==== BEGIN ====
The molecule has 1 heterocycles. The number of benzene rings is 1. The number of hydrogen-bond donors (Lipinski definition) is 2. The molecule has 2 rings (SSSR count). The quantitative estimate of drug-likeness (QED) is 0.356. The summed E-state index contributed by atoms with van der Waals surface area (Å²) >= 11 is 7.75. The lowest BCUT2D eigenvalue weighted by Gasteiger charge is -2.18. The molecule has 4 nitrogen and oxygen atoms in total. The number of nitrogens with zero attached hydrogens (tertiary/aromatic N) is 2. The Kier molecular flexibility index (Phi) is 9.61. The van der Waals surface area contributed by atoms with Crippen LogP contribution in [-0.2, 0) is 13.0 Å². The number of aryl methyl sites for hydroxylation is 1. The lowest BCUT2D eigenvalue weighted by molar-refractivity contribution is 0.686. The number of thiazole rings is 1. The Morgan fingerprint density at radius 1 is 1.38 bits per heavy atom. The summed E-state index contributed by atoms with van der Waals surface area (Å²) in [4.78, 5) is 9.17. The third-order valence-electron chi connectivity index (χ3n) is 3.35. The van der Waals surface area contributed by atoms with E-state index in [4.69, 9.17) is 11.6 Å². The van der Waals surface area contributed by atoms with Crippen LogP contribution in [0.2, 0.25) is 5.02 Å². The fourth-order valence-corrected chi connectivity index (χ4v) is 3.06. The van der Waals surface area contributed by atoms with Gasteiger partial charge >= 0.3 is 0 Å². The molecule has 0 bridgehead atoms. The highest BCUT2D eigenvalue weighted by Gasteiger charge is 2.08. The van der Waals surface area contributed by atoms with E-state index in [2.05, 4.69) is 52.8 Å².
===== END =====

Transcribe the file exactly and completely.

The molecule has 1 heterocycles. The number of benzene rings is 1. The number of hydrogen-bond donors (Lipinski definition) is 2. The molecule has 2 rings (SSSR count). The quantitative estimate of drug-likeness (QED) is 0.356. The summed E-state index contributed by atoms with van der Waals surface area (Å²) >= 11 is 7.75. The lowest BCUT2D eigenvalue weighted by Gasteiger charge is -2.18. The molecule has 4 nitrogen and oxygen atoms in total. The number of nitrogens with zero attached hydrogens (tertiary/aromatic N) is 2. The Kier molecular flexibility index (Phi) is 9.61. The van der Waals surface area contributed by atoms with Crippen LogP contribution in [-0.2, 0) is 13.0 Å². The number of aryl methyl sites for hydroxylation is 1. The lowest BCUT2D eigenvalue weighted by molar-refractivity contribution is 0.686. The number of thiazole rings is 1. The Morgan fingerprint density at radius 1 is 1.38 bits per heavy atom. The summed E-state index contributed by atoms with van der Waals surface area (Å²) in [4.78, 5) is 9.17. The third-order valence-electron chi connectivity index (χ3n) is 3.35. The van der Waals surface area contributed by atoms with E-state index in [4.69, 9.17) is 11.6 Å². The van der Waals surface area contributed by atoms with Crippen LogP contribution in [0.2, 0.25) is 5.02 Å². The fourth-order valence-corrected chi connectivity index (χ4v) is 3.06. The van der Waals surface area contributed by atoms with Gasteiger partial charge >= 0.3 is 0 Å². The molecule has 0 bridgehead atoms. The highest BCUT2D eigenvalue weighted by Gasteiger charge is 2.08. The van der Waals surface area contributed by atoms with E-state index in [2.05, 4.69) is 52.8 Å².